The Hole and The Horror or A Roofing Mystery
In the past few weeks, we’ve pointed at a few things to look at that might suggest you have a problem with your roof.
Some have you may have taken the advice, most we think didn’t. This is a short story about someone who did.
This customer opened their PECO last month and literally screamed. It was just shy of $700. Never in the history of the house had the bill ever been that high. She thought it was billing mistake. They happen from time to time. However, it wasn’t this time.
Sure, it was a bad couple of weeks in December, heaters strained keeping homes warm all over. But their heater was only 5 years old and they had it serviced late in fall to make sure there wouldn’t be any issues when the temps dropped.
So it wasn’t the heater and it wasn’t PECO’s fault. This customer isn’t the type to turn the thermostat up to 85. “A comfortable temperature for me is around 72, 65 when we go to bed or work”, she said.
This customer happened to have come across one of our posts on Facebook, the one about the heating bill horror show. After reading that post and a few others, she sent her husband on a search around the house to try and find out what the problem was.
That search ended up in the attic space. Like so many homes in the area, while the attic floor was fully insulated, the roof line wasn’t. It was cold in the space like one might expect, but there was a breeze and a whistle. So with flashlight in hand, he went looking for the whistle.
What he found was a huge water spot and a warping of two plywood roof deck sheets. There had never been a leak in the ceiling before, but he saw the water damage nevertheless. And sure enough, when he put his hand up need the warped plywood he felt the breeze coming through.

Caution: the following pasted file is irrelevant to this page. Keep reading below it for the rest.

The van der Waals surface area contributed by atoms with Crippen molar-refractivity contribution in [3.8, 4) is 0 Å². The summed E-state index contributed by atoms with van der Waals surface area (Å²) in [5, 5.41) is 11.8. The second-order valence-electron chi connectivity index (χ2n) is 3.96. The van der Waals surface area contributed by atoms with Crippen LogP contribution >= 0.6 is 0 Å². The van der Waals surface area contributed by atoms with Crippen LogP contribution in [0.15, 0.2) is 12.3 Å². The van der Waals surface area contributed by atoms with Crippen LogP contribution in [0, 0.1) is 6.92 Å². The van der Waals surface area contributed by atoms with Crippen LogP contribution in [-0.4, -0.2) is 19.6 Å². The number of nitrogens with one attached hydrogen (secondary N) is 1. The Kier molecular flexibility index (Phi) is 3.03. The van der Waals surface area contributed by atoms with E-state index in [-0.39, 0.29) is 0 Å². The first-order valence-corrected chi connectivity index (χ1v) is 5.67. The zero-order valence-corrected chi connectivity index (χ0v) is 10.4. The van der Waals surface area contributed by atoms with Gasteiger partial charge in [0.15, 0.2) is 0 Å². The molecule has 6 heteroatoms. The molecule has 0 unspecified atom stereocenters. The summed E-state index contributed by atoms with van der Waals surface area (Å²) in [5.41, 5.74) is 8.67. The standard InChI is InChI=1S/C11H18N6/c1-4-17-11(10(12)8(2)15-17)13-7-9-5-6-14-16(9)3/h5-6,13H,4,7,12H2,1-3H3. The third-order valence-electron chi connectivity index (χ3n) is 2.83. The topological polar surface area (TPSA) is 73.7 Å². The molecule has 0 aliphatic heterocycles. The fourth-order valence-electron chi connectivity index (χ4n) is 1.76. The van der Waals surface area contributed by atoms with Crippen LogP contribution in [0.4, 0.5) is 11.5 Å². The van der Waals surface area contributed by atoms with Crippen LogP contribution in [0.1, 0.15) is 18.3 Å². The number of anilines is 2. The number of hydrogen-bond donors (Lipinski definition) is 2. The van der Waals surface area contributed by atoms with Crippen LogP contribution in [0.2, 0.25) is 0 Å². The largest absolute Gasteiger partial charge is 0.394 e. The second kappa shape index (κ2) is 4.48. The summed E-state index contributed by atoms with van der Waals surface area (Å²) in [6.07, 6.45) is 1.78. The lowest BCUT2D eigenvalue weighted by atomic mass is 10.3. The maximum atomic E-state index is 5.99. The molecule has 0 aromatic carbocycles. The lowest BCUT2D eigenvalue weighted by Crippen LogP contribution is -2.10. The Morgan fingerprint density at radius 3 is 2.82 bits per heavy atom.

This sent him in a panic up to the roof, where he expected to find a huge hole or missing shingles. He didn’t find any of those things. He couldn’t find anything wrong at all.
This prompted the wife to give as a call for a roof inspection to find out what was going on.
The picture at the top of this post is what we found. A hole, no larger than half a fingernail and about 6 feet away from the damaged area and far the right.
You see, water doesn’t take a direct path from the damaged roof shingle to where it ends up inside your house.
Now, there is no way to tell when it happened or how it happened. But you can clearly say that one tiny hole ruined a roof.
This is why we at DYMI Construction are always calling on you to inspect your roofs, or call us to do it for you. To take a look at your heating and cooling bill and see if there are unusually high. Because one tiny hole can cause thousands of dollars in damages.